The honeymoon continues for Pope Francis and the press.
Coverage of the pope’s trip to Israel and the Palestinian territories was rather good. Save for a brief flutter over what language Jesus spoke, the press coverage was sympathetic, balanced and thoughtful, and in marked contrast to the treatment afforded Benedict when he traveled to Germany or England or Mexico.
Yet the visit to Israel and the Palestinian territories also highlighted the shortcomings of the craft of journalism — shortcomings not in the form of errors or omissions, but unexamined assumptions. When should a reporter stop and ask himself if he is repeating the conventional wisdom — taking on trust that something is a fact, when it is an opinion?
A BBC story on Francis and the Middle East entitled “Pope Francis cements reputation for deft diplomacy” repeats the now rather tired conventional wisdom of the good Francis / bad Benedict. While the two popes have very different styles, I do not believe there are facts that would substantiate the good/bad claims.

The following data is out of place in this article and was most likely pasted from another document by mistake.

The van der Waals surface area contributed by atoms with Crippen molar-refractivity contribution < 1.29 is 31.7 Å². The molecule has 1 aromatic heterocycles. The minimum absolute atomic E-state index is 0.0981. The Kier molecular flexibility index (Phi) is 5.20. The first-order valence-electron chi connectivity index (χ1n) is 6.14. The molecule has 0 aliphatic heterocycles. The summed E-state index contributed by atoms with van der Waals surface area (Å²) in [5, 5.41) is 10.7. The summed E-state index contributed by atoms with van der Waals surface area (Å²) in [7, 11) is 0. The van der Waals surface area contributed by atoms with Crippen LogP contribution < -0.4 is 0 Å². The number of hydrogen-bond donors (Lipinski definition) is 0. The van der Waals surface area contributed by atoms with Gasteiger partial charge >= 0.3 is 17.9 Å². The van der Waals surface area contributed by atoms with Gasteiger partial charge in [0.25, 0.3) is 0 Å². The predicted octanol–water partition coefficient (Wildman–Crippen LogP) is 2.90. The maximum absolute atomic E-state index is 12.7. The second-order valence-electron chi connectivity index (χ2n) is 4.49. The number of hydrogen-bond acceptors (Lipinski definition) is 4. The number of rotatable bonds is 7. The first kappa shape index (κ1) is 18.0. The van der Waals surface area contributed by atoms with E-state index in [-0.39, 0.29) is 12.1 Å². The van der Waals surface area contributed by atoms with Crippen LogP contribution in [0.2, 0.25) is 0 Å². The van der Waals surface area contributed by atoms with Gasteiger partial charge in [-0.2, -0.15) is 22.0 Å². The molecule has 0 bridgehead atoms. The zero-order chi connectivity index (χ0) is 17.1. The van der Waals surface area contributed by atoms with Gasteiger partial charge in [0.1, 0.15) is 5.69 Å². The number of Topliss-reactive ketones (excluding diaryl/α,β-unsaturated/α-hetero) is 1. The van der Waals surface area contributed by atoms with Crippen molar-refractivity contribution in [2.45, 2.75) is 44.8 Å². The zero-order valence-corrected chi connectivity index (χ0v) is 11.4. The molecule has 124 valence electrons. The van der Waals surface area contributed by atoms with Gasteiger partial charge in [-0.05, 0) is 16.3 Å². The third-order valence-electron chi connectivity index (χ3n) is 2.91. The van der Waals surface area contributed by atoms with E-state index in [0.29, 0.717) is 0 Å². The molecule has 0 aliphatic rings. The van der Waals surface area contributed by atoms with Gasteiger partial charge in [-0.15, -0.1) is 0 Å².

Benedict has had a tough time of it from the start. While the German press lauded his election, the first German pope in 1000 years, the secular press in Europe seems to have taken against him from the start. There was no honeymoon for Benedict from The Economist in 2005, which saw him as “an unsurprising choice.” And “to many, he will inevitably be a disappointing one.”
While the BBC stated:
Critics have attacked not just his tough conservative stance – speculating that it may alienate churchgoers of the 21st Century who prefer a more flexible doctrine – but also wonder whether the 78-year-old is charismatic enough to engender much affection.
By way of contrast, Francis has been described as a breath of fresh air by the secular press. In choosing Francis as its “person of the year” for 2013, Time magazine’s editor Nancy Gibb wrote Francis had:
done something remarkable: he has not changed the words, but he’s changed the music.
The new pope was a kinder, gentler man, Time believed, who had rejected “church dogma.” He was teaching a softer, more inclusive Catholicism, noting his: